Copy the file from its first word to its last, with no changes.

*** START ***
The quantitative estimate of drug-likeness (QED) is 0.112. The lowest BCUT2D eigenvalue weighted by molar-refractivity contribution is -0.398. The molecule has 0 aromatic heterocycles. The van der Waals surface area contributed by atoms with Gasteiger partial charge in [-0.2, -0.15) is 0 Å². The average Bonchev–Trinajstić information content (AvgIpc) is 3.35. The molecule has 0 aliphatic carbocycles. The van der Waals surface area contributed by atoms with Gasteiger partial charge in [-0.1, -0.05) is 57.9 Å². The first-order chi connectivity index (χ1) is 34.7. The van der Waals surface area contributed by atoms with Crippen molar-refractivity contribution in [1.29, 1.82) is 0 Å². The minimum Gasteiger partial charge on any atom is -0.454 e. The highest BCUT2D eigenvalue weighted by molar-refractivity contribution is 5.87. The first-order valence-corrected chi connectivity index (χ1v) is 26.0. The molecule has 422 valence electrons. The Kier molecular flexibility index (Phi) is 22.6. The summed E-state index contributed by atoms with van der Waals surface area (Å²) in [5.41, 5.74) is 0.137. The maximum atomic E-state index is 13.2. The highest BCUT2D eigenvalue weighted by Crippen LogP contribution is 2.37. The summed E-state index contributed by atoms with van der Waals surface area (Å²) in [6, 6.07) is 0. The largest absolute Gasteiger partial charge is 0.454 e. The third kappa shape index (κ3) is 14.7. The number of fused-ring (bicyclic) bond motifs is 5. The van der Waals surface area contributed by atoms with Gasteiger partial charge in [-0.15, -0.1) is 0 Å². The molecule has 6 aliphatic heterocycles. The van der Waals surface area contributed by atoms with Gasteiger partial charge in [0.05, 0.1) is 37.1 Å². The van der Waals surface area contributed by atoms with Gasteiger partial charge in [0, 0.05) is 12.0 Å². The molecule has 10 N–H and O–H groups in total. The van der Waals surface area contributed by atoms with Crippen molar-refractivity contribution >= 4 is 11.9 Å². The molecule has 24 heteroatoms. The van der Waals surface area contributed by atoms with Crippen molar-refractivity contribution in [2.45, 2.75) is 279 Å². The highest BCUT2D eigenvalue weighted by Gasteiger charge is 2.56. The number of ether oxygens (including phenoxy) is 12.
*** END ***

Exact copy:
The quantitative estimate of drug-likeness (QED) is 0.112. The lowest BCUT2D eigenvalue weighted by molar-refractivity contribution is -0.398. The molecule has 0 aromatic heterocycles. The van der Waals surface area contributed by atoms with Gasteiger partial charge in [-0.2, -0.15) is 0 Å². The average Bonchev–Trinajstić information content (AvgIpc) is 3.35. The molecule has 0 aliphatic carbocycles. The van der Waals surface area contributed by atoms with Gasteiger partial charge in [-0.1, -0.05) is 57.9 Å². The first-order chi connectivity index (χ1) is 34.7. The van der Waals surface area contributed by atoms with Crippen molar-refractivity contribution in [1.29, 1.82) is 0 Å². The minimum Gasteiger partial charge on any atom is -0.454 e. The highest BCUT2D eigenvalue weighted by molar-refractivity contribution is 5.87. The first-order valence-corrected chi connectivity index (χ1v) is 26.0. The molecule has 422 valence electrons. The Kier molecular flexibility index (Phi) is 22.6. The summed E-state index contributed by atoms with van der Waals surface area (Å²) in [5.41, 5.74) is 0.137. The maximum atomic E-state index is 13.2. The highest BCUT2D eigenvalue weighted by Crippen LogP contribution is 2.37. The summed E-state index contributed by atoms with van der Waals surface area (Å²) in [6, 6.07) is 0. The largest absolute Gasteiger partial charge is 0.454 e. The third kappa shape index (κ3) is 14.7. The number of fused-ring (bicyclic) bond motifs is 5. The van der Waals surface area contributed by atoms with Gasteiger partial charge in [-0.15, -0.1) is 0 Å². The molecule has 6 aliphatic heterocycles. The van der Waals surface area contributed by atoms with Gasteiger partial charge in [0.05, 0.1) is 37.1 Å². The van der Waals surface area contributed by atoms with Gasteiger partial charge in [0, 0.05) is 12.0 Å². The molecule has 10 N–H and O–H groups in total. The van der Waals surface area contributed by atoms with Crippen molar-refractivity contribution >= 4 is 11.9 Å². The molecule has 24 heteroatoms. The van der Waals surface area contributed by atoms with Crippen molar-refractivity contribution in [2.45, 2.75) is 279 Å². The highest BCUT2D eigenvalue weighted by Gasteiger charge is 2.56. The number of ether oxygens (including phenoxy) is 12.